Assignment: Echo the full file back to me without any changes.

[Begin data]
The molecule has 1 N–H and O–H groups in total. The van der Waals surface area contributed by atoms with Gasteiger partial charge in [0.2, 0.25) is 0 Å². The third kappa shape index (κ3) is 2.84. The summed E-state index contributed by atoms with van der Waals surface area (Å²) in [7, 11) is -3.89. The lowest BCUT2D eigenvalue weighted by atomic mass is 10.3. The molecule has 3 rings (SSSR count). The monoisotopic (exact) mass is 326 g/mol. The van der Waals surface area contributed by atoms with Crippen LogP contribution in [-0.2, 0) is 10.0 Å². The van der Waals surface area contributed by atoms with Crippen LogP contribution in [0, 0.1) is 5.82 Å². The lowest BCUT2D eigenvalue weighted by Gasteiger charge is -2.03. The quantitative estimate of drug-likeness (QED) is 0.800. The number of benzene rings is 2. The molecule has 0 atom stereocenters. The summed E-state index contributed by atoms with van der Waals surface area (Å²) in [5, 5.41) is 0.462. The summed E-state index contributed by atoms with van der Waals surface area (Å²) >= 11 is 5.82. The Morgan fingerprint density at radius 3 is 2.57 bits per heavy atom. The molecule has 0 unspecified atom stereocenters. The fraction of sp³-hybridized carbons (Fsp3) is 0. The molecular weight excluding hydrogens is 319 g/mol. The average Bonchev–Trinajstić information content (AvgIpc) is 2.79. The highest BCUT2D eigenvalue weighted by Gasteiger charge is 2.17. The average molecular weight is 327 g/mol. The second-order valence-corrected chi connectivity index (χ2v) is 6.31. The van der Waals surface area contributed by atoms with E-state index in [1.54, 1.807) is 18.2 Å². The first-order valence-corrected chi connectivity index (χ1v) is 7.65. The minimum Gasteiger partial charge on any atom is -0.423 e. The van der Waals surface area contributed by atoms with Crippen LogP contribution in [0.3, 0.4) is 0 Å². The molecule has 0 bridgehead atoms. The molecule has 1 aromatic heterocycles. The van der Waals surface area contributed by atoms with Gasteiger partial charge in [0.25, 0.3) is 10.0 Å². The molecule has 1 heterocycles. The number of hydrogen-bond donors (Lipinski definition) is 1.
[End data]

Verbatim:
The molecule has 1 N–H and O–H groups in total. The van der Waals surface area contributed by atoms with Gasteiger partial charge in [0.2, 0.25) is 0 Å². The third kappa shape index (κ3) is 2.84. The summed E-state index contributed by atoms with van der Waals surface area (Å²) in [7, 11) is -3.89. The lowest BCUT2D eigenvalue weighted by atomic mass is 10.3. The molecule has 3 rings (SSSR count). The monoisotopic (exact) mass is 326 g/mol. The van der Waals surface area contributed by atoms with Crippen LogP contribution in [-0.2, 0) is 10.0 Å². The van der Waals surface area contributed by atoms with Crippen LogP contribution in [0, 0.1) is 5.82 Å². The lowest BCUT2D eigenvalue weighted by Gasteiger charge is -2.03. The quantitative estimate of drug-likeness (QED) is 0.800. The number of benzene rings is 2. The molecule has 0 atom stereocenters. The summed E-state index contributed by atoms with van der Waals surface area (Å²) in [5, 5.41) is 0.462. The summed E-state index contributed by atoms with van der Waals surface area (Å²) >= 11 is 5.82. The Morgan fingerprint density at radius 3 is 2.57 bits per heavy atom. The molecule has 0 unspecified atom stereocenters. The fraction of sp³-hybridized carbons (Fsp3) is 0. The molecular weight excluding hydrogens is 319 g/mol. The average Bonchev–Trinajstić information content (AvgIpc) is 2.79. The highest BCUT2D eigenvalue weighted by Gasteiger charge is 2.17. The average molecular weight is 327 g/mol. The second-order valence-corrected chi connectivity index (χ2v) is 6.31. The van der Waals surface area contributed by atoms with E-state index in [1.54, 1.807) is 18.2 Å². The first-order valence-corrected chi connectivity index (χ1v) is 7.65. The minimum Gasteiger partial charge on any atom is -0.423 e. The van der Waals surface area contributed by atoms with Crippen LogP contribution in [0.3, 0.4) is 0 Å². The molecule has 0 bridgehead atoms. The molecule has 1 aromatic heterocycles. The van der Waals surface area contributed by atoms with Gasteiger partial charge in [0.25, 0.3) is 10.0 Å². The molecule has 1 heterocycles. The number of hydrogen-bond donors (Lipinski definition) is 1.